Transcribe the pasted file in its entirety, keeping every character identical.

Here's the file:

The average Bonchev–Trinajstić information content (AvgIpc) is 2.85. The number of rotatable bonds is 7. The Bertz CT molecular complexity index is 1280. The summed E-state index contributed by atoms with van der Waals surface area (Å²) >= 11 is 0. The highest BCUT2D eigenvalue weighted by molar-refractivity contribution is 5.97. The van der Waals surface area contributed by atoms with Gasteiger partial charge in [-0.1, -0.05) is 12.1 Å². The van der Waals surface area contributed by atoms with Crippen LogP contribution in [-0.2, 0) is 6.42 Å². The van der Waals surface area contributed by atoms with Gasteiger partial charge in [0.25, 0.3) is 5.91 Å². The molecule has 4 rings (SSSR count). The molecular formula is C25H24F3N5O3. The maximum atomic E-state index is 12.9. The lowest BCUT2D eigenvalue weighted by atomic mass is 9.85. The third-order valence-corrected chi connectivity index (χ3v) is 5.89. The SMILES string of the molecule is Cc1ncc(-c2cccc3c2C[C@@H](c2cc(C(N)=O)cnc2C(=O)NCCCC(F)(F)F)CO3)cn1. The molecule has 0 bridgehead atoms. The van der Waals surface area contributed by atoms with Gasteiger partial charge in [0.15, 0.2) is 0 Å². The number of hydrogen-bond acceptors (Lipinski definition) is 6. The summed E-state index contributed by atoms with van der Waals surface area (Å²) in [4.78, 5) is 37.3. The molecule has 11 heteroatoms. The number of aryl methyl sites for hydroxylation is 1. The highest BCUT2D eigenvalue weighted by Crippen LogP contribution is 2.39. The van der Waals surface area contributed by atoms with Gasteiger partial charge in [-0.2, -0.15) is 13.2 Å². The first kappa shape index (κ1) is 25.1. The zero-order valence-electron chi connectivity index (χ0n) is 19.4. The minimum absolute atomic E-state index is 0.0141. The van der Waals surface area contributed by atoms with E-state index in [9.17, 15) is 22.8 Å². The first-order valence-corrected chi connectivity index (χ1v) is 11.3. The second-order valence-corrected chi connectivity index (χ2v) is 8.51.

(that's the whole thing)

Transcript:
The average Bonchev–Trinajstić information content (AvgIpc) is 2.85. The number of rotatable bonds is 7. The Bertz CT molecular complexity index is 1280. The summed E-state index contributed by atoms with van der Waals surface area (Å²) >= 11 is 0. The highest BCUT2D eigenvalue weighted by molar-refractivity contribution is 5.97. The van der Waals surface area contributed by atoms with Gasteiger partial charge in [-0.1, -0.05) is 12.1 Å². The van der Waals surface area contributed by atoms with Crippen LogP contribution in [-0.2, 0) is 6.42 Å². The van der Waals surface area contributed by atoms with Gasteiger partial charge in [0.25, 0.3) is 5.91 Å². The molecule has 4 rings (SSSR count). The molecular formula is C25H24F3N5O3. The maximum atomic E-state index is 12.9. The lowest BCUT2D eigenvalue weighted by atomic mass is 9.85. The third-order valence-corrected chi connectivity index (χ3v) is 5.89. The SMILES string of the molecule is Cc1ncc(-c2cccc3c2C[C@@H](c2cc(C(N)=O)cnc2C(=O)NCCCC(F)(F)F)CO3)cn1. The molecule has 0 bridgehead atoms. The van der Waals surface area contributed by atoms with Gasteiger partial charge in [0.15, 0.2) is 0 Å². The number of hydrogen-bond acceptors (Lipinski definition) is 6. The summed E-state index contributed by atoms with van der Waals surface area (Å²) in [4.78, 5) is 37.3. The molecule has 11 heteroatoms. The number of aryl methyl sites for hydroxylation is 1. The highest BCUT2D eigenvalue weighted by Crippen LogP contribution is 2.39. The van der Waals surface area contributed by atoms with Gasteiger partial charge in [-0.2, -0.15) is 13.2 Å². The first kappa shape index (κ1) is 25.1. The zero-order valence-electron chi connectivity index (χ0n) is 19.4. The minimum absolute atomic E-state index is 0.0141. The van der Waals surface area contributed by atoms with E-state index in [9.17, 15) is 22.8 Å². The first-order valence-corrected chi connectivity index (χ1v) is 11.3. The second-order valence-corrected chi connectivity index (χ2v) is 8.51.